Doing well in high school, I got accepted to Yonsei. However, when I became a college student I did not have the life that people dream about. Yonsei’s tuition is not that cheap. My family was not very financially stable, so it was hard for them to pay my tuition. Basically, I had to work for my tuition. I even had to take a break from my studies to earn money. Because of this, I could not study as much as I wanted to. It is something I regret even to this day.
What kind of hardships did you encounter while starting this business, and how did you overcome them?
There were two main troubles I ran into while starting my business. First was the fact that I lacked the experience required in running a business. Unlike other things, experience is something that cannot be taught. Most importantly, I was lacking experience in communication skills. The other difficulty I faced was the fact that I lacked money. During this time, I barely managed to pay my debt. When I first started the business, I stayed in a half-basement room with my brother and one other staff member sitting at one table. When we decided to relocate our office, we had to extend the time given to us to pay the down payment for a whole month. Furthermore, there were even times when we had to live off of one cup noodles for three days. From an employer’s vantage point, to see one’s employees having a hard time is heartbreaking. It was alright for me to starve, but seeing my employees struggling because of me was really hard to bear.
Overcoming these hardships was not easy, but the solution I found was to just “jump into” the business. I had no clue at first, but as time passed I realized something: “Time fixes everything.” Gradually, I gained experience in the business, and developed the communication skills necessary to survive. Together with the support of my brother and fellow workers, I have continued through times of hardship.
What do you plan for the future of your company? Any new projects you are working on, or interested in?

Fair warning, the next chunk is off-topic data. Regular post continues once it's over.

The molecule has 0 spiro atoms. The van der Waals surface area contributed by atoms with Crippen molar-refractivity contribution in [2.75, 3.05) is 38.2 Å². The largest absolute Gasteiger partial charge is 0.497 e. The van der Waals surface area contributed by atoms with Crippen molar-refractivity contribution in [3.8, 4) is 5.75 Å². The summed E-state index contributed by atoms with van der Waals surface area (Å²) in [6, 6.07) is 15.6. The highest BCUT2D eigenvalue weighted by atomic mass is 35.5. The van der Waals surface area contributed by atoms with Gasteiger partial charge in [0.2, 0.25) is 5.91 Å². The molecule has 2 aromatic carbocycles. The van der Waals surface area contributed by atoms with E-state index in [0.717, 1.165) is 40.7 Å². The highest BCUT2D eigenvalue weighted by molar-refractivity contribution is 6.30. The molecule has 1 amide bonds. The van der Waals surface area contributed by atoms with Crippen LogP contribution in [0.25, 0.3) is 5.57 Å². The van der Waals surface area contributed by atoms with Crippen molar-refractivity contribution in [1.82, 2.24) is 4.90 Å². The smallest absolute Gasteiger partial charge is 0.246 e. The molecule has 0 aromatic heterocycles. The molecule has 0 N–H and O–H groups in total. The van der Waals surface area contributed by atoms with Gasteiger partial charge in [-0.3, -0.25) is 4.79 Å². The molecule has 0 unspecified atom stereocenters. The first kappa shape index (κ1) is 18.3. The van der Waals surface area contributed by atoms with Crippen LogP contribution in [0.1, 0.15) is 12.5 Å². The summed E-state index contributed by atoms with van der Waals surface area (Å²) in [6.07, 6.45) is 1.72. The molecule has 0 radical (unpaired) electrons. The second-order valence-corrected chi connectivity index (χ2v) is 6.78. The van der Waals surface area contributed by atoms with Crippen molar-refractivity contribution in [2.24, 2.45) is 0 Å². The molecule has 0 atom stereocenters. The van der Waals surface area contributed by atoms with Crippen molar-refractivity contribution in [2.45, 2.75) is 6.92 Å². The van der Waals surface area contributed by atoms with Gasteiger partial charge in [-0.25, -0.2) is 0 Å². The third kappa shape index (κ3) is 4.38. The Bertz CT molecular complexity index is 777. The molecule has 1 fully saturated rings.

Using the current infrastructure, I would like to develop a communication system that costs nearly nothing. People spend a large portion of their income on three things. These are communication, transportation, and nutrition. People need to communicate with other people. In order to communicate with someone else, we either do it by phone or directly in person. In order to meet someone, we need transportation, and, if we meet someone, we often times eat with them. It is a natural cycle. Of these, I want to focus on communication. Another thing I am working on is cutting the cost of our current product even further. I want to reduce the Turtle S9’s price, our current product, from \9,900 to around \5,000.
What would you like to tell Yonseians?
Yonsei Univ. students are the best in Korea. They are an elite group in our society. However, Yonseians may have a mistaken understanding of society. Society is not as easy as some people might think. Just because one graduates from an elite school like Yonsei does not mean one will easily land a job in society. I would like to advise Yonseians trying to enter into business by telling them this: “For five days during the coldest winter time, be prepared to sleep on nothing but boxes.” This is the kind of hardship and mindset that I have lived with, and this is the resolve that people who are trying to start a new company must have in their heart.
In addition, Yonseians must have two things. Externally, they need to be apt at maintaining good relationships with other people. Internally, they need to have a strong will. There is a Yonsei cheers that states, “March on courageously, brave Yonsei warriors.” So, to my fellow Yonseians, “Be gentlemen on the outside, but brave warriors on the inside.”